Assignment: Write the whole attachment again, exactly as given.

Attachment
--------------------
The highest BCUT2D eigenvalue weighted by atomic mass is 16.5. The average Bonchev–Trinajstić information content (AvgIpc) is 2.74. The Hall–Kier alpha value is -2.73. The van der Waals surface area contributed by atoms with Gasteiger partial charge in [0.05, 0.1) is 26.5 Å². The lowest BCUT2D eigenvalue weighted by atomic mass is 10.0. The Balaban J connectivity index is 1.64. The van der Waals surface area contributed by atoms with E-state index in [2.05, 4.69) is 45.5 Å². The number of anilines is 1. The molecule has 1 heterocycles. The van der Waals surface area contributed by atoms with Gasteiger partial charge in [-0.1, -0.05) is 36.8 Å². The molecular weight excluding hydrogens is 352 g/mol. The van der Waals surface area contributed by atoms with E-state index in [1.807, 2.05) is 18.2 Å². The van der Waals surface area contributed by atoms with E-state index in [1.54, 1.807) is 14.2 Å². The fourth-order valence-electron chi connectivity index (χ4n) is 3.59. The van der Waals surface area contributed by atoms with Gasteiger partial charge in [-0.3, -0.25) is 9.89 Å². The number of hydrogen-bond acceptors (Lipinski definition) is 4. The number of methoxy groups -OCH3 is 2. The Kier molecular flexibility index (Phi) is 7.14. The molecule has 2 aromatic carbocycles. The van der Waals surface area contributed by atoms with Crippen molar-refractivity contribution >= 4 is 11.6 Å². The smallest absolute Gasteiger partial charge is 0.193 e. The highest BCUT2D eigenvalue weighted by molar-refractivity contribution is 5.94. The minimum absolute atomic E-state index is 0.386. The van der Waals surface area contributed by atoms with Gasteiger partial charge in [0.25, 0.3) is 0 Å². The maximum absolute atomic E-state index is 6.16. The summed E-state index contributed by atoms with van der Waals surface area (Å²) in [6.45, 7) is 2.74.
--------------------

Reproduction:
The highest BCUT2D eigenvalue weighted by atomic mass is 16.5. The average Bonchev–Trinajstić information content (AvgIpc) is 2.74. The Hall–Kier alpha value is -2.73. The van der Waals surface area contributed by atoms with Gasteiger partial charge in [0.05, 0.1) is 26.5 Å². The lowest BCUT2D eigenvalue weighted by atomic mass is 10.0. The Balaban J connectivity index is 1.64. The van der Waals surface area contributed by atoms with E-state index in [2.05, 4.69) is 45.5 Å². The number of anilines is 1. The molecule has 1 heterocycles. The van der Waals surface area contributed by atoms with Gasteiger partial charge in [-0.1, -0.05) is 36.8 Å². The molecular weight excluding hydrogens is 352 g/mol. The van der Waals surface area contributed by atoms with E-state index in [1.807, 2.05) is 18.2 Å². The van der Waals surface area contributed by atoms with E-state index in [1.54, 1.807) is 14.2 Å². The fourth-order valence-electron chi connectivity index (χ4n) is 3.59. The van der Waals surface area contributed by atoms with Gasteiger partial charge in [-0.3, -0.25) is 9.89 Å². The number of hydrogen-bond acceptors (Lipinski definition) is 4. The number of methoxy groups -OCH3 is 2. The Kier molecular flexibility index (Phi) is 7.14. The molecule has 2 aromatic carbocycles. The van der Waals surface area contributed by atoms with Crippen molar-refractivity contribution >= 4 is 11.6 Å². The smallest absolute Gasteiger partial charge is 0.193 e. The highest BCUT2D eigenvalue weighted by molar-refractivity contribution is 5.94. The minimum absolute atomic E-state index is 0.386. The van der Waals surface area contributed by atoms with Gasteiger partial charge in [0.25, 0.3) is 0 Å². The maximum absolute atomic E-state index is 6.16. The summed E-state index contributed by atoms with van der Waals surface area (Å²) in [6.45, 7) is 2.74.